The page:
A woman has been paid to leave her job after walking in on her married male boss kissing a male employee at a pre-Christmas work party.
A source said the woman asked for help from an employment expert because she felt she was being pressured out of her job following the incident about two weeks ago.
Her boss, the business owner, agreed during a disciplinary meeting to a confidential financial settlement - believed to be a few thousand dollars - in return for the woman leaving the job, the source said. "Everyone has agreed to part ways."
The source would not identify the business but confirmed the boss' wife worked with him in the business.
The wife insisted on taking part in the exit negotiations, after hearing chatter around the office about the incident, the source said.
"Once she heard about it there was no way she was going to let it happen without her ... [but] through the disciplinary process, she did not look happy at all. [Her husband] looked very sheepish the whole time. He wasn't very happy either. No one wins in this situation."
Despite the cash settlement, it was not a pleasant outcome for the woman, the source said.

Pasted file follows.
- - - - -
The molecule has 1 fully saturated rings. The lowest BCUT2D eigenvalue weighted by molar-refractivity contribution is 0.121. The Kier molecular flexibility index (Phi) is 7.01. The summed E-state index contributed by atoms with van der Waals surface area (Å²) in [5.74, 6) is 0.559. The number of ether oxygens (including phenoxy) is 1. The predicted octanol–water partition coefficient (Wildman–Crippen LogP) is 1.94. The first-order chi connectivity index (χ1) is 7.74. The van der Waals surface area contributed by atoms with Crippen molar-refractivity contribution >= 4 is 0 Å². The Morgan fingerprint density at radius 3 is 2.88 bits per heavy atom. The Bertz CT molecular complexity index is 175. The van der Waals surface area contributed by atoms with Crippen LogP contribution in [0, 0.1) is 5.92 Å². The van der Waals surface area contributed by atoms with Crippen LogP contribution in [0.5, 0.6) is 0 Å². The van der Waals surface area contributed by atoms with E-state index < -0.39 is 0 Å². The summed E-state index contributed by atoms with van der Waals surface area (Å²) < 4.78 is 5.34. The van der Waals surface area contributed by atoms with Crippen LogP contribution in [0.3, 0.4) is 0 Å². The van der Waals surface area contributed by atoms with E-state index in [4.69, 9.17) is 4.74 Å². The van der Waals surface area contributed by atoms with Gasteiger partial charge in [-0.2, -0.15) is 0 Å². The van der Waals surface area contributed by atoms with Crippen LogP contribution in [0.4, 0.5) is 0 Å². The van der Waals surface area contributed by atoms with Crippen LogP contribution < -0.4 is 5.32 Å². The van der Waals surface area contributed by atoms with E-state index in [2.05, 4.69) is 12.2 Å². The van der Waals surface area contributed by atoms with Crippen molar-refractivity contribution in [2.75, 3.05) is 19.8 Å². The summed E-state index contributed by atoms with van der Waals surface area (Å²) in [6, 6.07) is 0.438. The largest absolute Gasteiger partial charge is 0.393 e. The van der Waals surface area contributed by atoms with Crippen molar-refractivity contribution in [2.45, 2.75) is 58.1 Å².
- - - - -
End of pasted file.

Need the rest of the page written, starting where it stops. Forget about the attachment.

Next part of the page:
"She was just annoyed that she was dragged into it. She was annoyed because basically she could see that the writing was on the wall. The trust between her and her employer was gone."
Last year, an Auckland chief executive landed in hot water after a company Christmas party at which he kissed female staff and joked he was acting "a bit like Roger Sutton" - the Christchurch Earthquake Recovery Authority boss who resigned last year after allegations of inappropriate behaviour towards a female staff member, for which a State Services Commission investigation found him guilty of serious misconduct.
The amorous Auckland boss was accused of sexual harassment after he kissed a senior manager on the lips.
The incident was one of at least three Christmas party-related complaints investigated last year, but employment lawyers and advocates the Weekend Herald spoke to this week said they were not aware of any such incidents this year.
End-of-year blowouts are a danger time for misbehaviour, fuelled by the excitement of the festive season and often alcohol. Previous incidents have included a man who took a photo of his former manager over the partition of a toilet during a Christmas party, and a senior manager who exposed his genitals to 50 staff at another.
The Ministry of Business, Innovation and Employment does not have data showing how many Christmas party-related complaints are made to the Employment Relations Authority.